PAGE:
The retirement benefits for Waterbury firefighters in Connecticut are controlled by a combination of the collective bargaining agreement and City ordinances. One ordinance provides that participants in the pension and retirement system become vested in their benefits under the system after 10 years of service. The collective bargaining agreement provides that “upon the retirement of any employee who was actively employed as of June 30, 2004, such employee shall…

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Lieutenant Gets Access To Blogger’s Computer

Lieutenant Vincent Benvenuto is a 12-year veteran of the Hartford Police Department in Connecticut. Benvenuto became the target of anonymous commentors to a blog, known as “We The People-Hartford,” maintained and operated by Kevin Brookman. The Blog contains two sections. In the first, Brookman publishes his investigative reports derived from attending Department and City Hall press briefings and news conferences and general investigation through various personal sources. The second…

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Accidentally Sent Text Message Not Basis For Lawsuit

Danielle Alston, a former Sergeant with the Philadelphia Police Department, sued her immediate superior, Lieutenant Brian Dougherty, and the City of Philadelphia, alleging gender-based hostile-environment because of a sexually offensive text message Dougherty sent Alston. When Alston’s claims were dismissed by a trial court, she appealed to the federal Third Circuit Court of Appeals. The Court upheld the dismissal of Alston’s lawsuits. The Court began with the proposition that…

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When Unprotected ‘Employee Speech’ Becomes Protected ‘Citizen Speech’

Scott Specht works as a fire marshal for the Fire Department of New York (FDNY), where his primary responsibilities involved investigating the origins of fires. In that capacity, Specht investigated a fire in March 2018 that destroyed a five-story brownstone in Manhattan where a motion picture was being filmed. The fire resulted in serious damage to the building and the death of a firefighter. Over the course of his…

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Court Upholds Arbitrator’s ‘Juneteenth’ Decision

The Pennsylvania State Corrections Officers Association (PSCOA) and the Commonwealth of Pennsylvania are parties to a collective bargaining agreement. A provision in the contract states that “whenever the Employer declares a special holiday or part holiday for all employees under the Employer’s jurisdiction, all permanent employees who are required to work on the day on which such holiday hours occur shall receive time off with pay for all hours…

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NJ Supreme Court Upholds AG’s Order Requiring Disclosure Of Police Disciplinary Files

In June 2020, the Attorney General for New Jersey issued two directives. The directives called for the release of the names of law enforcement officers who commit disciplinary violations that result in the imposition of major discipline – termination, demotion, or a suspension of more than five days. The directives required that a summary of the misconduct and the sanction imposed should be disclosed. One directive applied to all…

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No Retroactive Ban On Pension Spiking

Peter Nowicki was employed with the Moraga-Orinda Fire District in California from 1983 until 2009. Nowicki began as a paramedic-firefighter and ultimately became fire chief on July 10, 2006. The initial contract between Nowicki and the District, was for a four-year term, with an annual salary of $173,000. Under the terms of the contract, Nowicki was eligible for an annual salary adjustment as determined by the District’s board, following…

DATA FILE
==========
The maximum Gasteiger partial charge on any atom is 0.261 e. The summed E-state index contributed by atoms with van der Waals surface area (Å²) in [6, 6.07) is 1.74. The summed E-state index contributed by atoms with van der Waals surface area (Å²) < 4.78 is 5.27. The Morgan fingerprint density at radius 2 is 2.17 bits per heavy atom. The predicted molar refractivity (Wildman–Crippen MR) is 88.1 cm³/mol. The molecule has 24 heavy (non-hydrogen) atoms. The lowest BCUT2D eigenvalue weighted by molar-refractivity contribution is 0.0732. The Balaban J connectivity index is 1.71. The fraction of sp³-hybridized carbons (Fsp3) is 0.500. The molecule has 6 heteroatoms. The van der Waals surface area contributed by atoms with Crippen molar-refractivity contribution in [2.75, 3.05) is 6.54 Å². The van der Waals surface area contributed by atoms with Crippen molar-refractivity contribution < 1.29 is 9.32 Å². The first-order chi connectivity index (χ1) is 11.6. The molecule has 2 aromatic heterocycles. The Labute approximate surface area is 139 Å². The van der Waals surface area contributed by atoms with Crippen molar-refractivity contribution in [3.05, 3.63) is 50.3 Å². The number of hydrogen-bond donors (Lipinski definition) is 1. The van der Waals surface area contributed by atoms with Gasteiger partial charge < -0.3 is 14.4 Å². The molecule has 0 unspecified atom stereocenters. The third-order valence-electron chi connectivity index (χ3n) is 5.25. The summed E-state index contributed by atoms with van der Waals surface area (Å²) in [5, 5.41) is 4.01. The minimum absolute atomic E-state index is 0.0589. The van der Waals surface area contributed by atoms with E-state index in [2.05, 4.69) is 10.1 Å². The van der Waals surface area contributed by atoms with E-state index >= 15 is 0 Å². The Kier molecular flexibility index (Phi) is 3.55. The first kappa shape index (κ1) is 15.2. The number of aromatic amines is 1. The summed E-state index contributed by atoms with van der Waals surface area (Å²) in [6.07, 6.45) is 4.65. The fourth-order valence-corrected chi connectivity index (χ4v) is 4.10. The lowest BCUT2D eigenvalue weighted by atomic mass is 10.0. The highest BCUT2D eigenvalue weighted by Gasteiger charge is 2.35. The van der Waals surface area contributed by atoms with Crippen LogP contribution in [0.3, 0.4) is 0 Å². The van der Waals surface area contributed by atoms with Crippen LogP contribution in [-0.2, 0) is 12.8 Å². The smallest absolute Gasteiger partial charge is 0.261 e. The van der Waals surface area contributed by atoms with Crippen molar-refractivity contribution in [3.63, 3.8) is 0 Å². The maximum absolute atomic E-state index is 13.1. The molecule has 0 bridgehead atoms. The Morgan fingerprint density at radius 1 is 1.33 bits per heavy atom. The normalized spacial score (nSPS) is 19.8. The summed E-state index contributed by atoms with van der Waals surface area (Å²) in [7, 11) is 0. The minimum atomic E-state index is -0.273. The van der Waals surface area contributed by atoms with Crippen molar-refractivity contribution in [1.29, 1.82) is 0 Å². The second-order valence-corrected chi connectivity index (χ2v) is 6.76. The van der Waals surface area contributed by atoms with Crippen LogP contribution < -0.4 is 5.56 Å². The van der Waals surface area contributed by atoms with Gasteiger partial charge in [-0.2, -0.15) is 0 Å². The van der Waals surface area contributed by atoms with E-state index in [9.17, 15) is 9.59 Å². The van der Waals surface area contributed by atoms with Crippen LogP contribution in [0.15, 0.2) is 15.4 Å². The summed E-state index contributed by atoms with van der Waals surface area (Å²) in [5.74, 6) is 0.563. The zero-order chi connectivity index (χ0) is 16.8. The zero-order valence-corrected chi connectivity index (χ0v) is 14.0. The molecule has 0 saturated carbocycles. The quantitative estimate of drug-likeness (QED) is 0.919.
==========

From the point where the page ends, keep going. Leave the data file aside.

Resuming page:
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Failed Relationship Does Not Amount To Sexual Harassment

Kathryn Downey has been employed as a trooper by the Massachusetts State Police (MSP) for 16 years, reaching the rank of Lieutenant. Earl Johnson has worked for MSP for roughly the same amount of time and has been assigned as a Fitness Coordinator and Defensive Tactics Coordinator at MSP’s Police Academy for many years. In January or February of 2015, Downey and Johnson began a consensual romantic relationship. Initially…

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Temporary Reassignment Of Union President Justified By Business Necessity

The Fraternal Order of Transit Police (FOTP) represents police of­ficers working for the Southeastern Pennsylvania Transportation Author­ity (SEPTA). Officer Omari Bervine has been President of the FOTP since August 2016. On November 1, 2019, Bervine rep­resented SEPTA Officer Kady Ann Cox during an investigatory interview with SEPTA’s internal affairs department regarding an allegation that she had used excessive force against a suspect. Just prior to that interview, Bervine met…

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Firefighter Loses Stroke Claim

William G. Kalenius, a firefighter for the City of Corvallis, Oregon, had a stroke on the job. He filed a worker’s compen­sation claim, relying on the “firefighters’ presumption,” a statute which provides that cardiovascular disease is presump­tively caused by the job. When the City denied Kalenius’ claim, he challenged the decision in the Oregon Court of Appeals. The Court upheld the denial of the claim. The Court found that…

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Laid Off Corrections Sergeant Loses Duty Of Fair Representation Claim

Teamsters Local 760 represents three bargaining units of employees with the Yakima County Department of Correc­tions. One unit contains corrections chiefs and lieutenants; one unit contains correc­tions officers, corporals, and sergeants; and one unit contains clerical employees. Andrew Martin has been a Corrections Sergeant since June 1, 2010, and served as a shop steward until July 31, 2020. On June 4, 2020, the County an­nounced that it would be…

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Leaking Info To Press Not Part Of Firefighter’s Job

Sean DeCrane started as a firefighter with the City of Cleveland’s Division of Fire in the 1990s, eventually working his way up to battalion chief. In August 2012, DeCrane became the director of training at the City’s Fire Training Academy. Ed­ward Eckart is an assistant director in the Department of Public Safety that oversees the Division of Fire. DeCrane applied to be the chief of the Division of Fire….

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The Elements Of A Hostile Work Environment Claim

Brandon Bates, an African Ameri­can man, has held multiple positions in the Montgomery County Correctional Facility in Pennsylvania. Bates eventu­ally reached, and currently maintains, the position of Captain. Throughout his employment, Paul Carbo, a white male, was his supervisor. Bates sued the County and various County employees, alleging he suf­fered discrimination throughout his tenure at the facility. Bates separated the incidents into two distinct time periods, pre- and post-…